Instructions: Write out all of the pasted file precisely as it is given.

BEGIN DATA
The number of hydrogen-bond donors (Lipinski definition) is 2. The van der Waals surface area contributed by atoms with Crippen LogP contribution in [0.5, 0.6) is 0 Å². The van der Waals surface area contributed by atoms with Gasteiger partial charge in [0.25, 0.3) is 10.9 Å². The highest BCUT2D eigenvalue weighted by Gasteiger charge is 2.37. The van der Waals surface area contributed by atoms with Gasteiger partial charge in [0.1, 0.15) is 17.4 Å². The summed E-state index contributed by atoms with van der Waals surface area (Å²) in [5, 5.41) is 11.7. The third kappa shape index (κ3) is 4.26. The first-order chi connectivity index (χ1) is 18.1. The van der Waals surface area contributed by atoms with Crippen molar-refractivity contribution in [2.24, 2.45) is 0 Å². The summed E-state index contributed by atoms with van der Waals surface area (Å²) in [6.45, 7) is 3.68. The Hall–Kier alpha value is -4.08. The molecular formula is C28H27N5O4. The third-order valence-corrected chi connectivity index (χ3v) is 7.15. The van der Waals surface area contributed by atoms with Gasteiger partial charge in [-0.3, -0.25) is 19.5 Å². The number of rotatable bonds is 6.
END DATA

The number of hydrogen-bond donors (Lipinski definition) is 2. The van der Waals surface area contributed by atoms with Crippen LogP contribution in [0.5, 0.6) is 0 Å². The van der Waals surface area contributed by atoms with Gasteiger partial charge in [0.25, 0.3) is 10.9 Å². The highest BCUT2D eigenvalue weighted by Gasteiger charge is 2.37. The van der Waals surface area contributed by atoms with Gasteiger partial charge in [0.1, 0.15) is 17.4 Å². The summed E-state index contributed by atoms with van der Waals surface area (Å²) in [5, 5.41) is 11.7. The third kappa shape index (κ3) is 4.26. The first-order chi connectivity index (χ1) is 18.1. The van der Waals surface area contributed by atoms with Crippen molar-refractivity contribution in [2.24, 2.45) is 0 Å². The summed E-state index contributed by atoms with van der Waals surface area (Å²) in [6.45, 7) is 3.68. The Hall–Kier alpha value is -4.08. The molecular formula is C28H27N5O4. The third-order valence-corrected chi connectivity index (χ3v) is 7.15. The van der Waals surface area contributed by atoms with Gasteiger partial charge in [-0.3, -0.25) is 19.5 Å². The number of rotatable bonds is 6.